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### High School Mathematics12.36 Introduction to Locus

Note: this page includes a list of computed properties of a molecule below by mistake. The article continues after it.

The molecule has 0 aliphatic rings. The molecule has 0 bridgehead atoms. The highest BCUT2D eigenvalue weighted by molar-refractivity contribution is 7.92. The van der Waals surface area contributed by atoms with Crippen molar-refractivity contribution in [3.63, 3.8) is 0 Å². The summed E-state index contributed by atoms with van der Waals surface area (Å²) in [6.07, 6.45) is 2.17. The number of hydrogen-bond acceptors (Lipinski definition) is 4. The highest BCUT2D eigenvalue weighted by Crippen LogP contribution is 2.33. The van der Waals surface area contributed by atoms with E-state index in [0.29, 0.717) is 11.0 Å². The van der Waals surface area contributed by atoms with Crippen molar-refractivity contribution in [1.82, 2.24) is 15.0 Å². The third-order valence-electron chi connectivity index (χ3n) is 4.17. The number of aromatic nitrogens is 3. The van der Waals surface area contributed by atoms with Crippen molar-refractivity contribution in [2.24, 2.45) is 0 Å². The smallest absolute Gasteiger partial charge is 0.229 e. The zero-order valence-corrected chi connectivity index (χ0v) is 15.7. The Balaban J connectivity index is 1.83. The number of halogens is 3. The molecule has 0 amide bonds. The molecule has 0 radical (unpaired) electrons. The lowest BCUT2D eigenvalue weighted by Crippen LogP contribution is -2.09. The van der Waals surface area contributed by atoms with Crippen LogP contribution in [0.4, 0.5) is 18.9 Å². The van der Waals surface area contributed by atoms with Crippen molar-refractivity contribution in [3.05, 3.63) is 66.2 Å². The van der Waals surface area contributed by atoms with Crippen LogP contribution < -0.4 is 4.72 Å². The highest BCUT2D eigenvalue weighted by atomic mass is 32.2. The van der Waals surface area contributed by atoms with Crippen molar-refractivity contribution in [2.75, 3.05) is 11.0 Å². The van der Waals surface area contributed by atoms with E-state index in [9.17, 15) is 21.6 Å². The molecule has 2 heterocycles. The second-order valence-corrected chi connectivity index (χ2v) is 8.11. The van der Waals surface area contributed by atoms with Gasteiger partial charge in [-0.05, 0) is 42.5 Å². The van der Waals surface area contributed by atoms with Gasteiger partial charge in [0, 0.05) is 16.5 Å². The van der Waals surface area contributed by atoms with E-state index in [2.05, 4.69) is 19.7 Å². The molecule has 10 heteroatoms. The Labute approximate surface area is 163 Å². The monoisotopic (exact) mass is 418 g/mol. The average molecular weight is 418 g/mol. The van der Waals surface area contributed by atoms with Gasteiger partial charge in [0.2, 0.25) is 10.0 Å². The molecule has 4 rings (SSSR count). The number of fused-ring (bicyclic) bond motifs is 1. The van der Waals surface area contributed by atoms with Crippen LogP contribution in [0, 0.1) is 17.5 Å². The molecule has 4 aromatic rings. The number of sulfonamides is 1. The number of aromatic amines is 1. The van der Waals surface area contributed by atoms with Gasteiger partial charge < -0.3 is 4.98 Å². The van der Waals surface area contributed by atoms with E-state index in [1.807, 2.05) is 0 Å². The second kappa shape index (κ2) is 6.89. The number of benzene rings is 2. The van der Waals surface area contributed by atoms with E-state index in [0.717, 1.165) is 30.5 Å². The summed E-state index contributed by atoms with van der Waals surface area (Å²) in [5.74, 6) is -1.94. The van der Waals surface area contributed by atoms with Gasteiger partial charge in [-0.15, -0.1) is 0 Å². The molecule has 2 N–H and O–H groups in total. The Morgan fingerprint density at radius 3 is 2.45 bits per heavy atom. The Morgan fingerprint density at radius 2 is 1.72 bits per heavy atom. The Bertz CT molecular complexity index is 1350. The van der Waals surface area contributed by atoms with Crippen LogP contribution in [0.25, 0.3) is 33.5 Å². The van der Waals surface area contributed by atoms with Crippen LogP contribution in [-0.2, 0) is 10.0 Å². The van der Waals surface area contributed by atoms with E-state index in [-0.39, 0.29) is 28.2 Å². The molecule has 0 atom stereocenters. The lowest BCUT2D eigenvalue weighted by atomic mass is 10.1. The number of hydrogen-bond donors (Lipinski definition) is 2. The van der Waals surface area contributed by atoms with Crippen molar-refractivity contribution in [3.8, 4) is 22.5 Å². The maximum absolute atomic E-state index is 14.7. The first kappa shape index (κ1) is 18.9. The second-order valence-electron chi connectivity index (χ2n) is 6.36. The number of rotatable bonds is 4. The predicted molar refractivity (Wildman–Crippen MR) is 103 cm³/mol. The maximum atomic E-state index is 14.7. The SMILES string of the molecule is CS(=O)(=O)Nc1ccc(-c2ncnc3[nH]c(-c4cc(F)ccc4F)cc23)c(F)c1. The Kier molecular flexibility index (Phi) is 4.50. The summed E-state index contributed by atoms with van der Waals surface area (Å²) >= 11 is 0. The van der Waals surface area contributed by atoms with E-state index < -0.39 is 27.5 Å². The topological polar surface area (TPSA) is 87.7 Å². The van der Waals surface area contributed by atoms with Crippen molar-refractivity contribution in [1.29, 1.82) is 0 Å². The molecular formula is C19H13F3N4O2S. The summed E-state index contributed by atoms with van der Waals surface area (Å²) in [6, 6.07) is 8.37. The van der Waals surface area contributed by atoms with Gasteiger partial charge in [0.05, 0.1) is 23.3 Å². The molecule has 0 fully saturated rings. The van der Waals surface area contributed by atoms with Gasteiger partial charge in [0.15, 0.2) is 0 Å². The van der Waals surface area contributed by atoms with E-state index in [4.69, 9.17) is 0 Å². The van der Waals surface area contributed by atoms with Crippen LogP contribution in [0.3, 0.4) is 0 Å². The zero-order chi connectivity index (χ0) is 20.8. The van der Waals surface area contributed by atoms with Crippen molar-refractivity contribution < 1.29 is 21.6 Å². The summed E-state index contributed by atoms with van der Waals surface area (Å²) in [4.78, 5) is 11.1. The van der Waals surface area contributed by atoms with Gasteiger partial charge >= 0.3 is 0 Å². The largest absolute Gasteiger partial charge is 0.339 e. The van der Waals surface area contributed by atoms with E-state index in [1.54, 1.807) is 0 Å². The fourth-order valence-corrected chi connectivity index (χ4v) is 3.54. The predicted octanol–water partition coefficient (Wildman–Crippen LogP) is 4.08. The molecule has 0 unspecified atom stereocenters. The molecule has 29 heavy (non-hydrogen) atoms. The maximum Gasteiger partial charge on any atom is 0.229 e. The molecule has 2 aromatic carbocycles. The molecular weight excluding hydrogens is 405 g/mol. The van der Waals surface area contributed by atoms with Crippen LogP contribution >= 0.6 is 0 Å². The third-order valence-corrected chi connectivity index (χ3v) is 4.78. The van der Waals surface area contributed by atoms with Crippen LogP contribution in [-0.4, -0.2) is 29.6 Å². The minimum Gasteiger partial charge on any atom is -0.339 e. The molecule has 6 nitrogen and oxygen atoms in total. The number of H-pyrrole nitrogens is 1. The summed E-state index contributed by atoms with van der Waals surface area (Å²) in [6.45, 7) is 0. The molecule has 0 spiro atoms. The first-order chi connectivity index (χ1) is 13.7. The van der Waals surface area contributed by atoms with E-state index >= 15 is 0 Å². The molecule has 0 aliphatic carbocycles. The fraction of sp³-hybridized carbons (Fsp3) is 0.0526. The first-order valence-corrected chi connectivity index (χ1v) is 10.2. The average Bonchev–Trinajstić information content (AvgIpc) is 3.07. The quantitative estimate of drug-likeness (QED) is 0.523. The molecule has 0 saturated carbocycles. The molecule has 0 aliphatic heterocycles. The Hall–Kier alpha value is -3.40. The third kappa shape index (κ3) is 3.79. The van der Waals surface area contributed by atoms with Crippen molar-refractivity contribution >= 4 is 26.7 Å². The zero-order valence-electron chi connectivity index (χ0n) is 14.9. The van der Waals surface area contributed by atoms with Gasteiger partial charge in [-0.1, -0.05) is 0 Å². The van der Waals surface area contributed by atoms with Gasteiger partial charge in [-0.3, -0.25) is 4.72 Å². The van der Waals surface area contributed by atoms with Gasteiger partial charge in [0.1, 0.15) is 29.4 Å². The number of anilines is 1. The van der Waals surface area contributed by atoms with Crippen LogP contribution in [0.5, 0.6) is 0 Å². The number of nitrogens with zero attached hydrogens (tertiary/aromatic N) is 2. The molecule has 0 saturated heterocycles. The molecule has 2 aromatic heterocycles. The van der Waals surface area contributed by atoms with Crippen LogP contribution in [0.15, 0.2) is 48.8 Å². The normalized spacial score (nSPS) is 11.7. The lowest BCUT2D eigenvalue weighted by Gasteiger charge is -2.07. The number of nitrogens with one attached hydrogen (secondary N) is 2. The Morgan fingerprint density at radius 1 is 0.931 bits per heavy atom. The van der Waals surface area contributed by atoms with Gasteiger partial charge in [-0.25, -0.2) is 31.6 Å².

Locus: Locus is a Latin word which means location or place. The plural of locus is loci. Definition: A locus is a set of points satisfying a given condition or conditions. Example: Find the locus of points equidistant from a pair of parallel lines. Solution: Let 'l' and 'm' be two given parallel lines. Let us mark points A, B, C and D which are equidistant form both the parallel lines l and m. As we go on adding more and more points it will become increasingly clear that a pattern is emerging. The pattern emerging is a line. The pattern formed by all points which have the common property is called the locus of the points. The locus of points that are equidistant from two parallel lines l and m is another line n parallel to l and m and laying between them. Note: Every point belonging to n is at a distance d(d > 0) from both l and m and that every point in the same place at a distance of d from both l and m belongs to n. Points equidistant from two given points: Let us mark two points A and B 8cm a part. Locate points P1 and P2 each on either side of AB such that P1A = P1B = 6cm. and P2A = P2B = 6cm. Locate Q1 and Q2, such that Q1A = Q1B = Q2A = Q2B = 8cm. Observe the pattern this set of points Q1, P1, P2, Q2........... seem to form the emerging pattern seems to be a line draw a line parring through all of them. Let us name it as line l. Let l intersect AB at O. Note that OA = OB. Since OA = OB the mid point of AB also belongs to the required locus. Note ÐQ1OB = 90°. So Q1O ^ AB. Let us take some other point R on l. Compare the lengths of RA and RB we can find that RA = RB. From the above example we notice that In order to establish the locus of a points equidistant from two given points A and B is the perpendicular bisector of AB.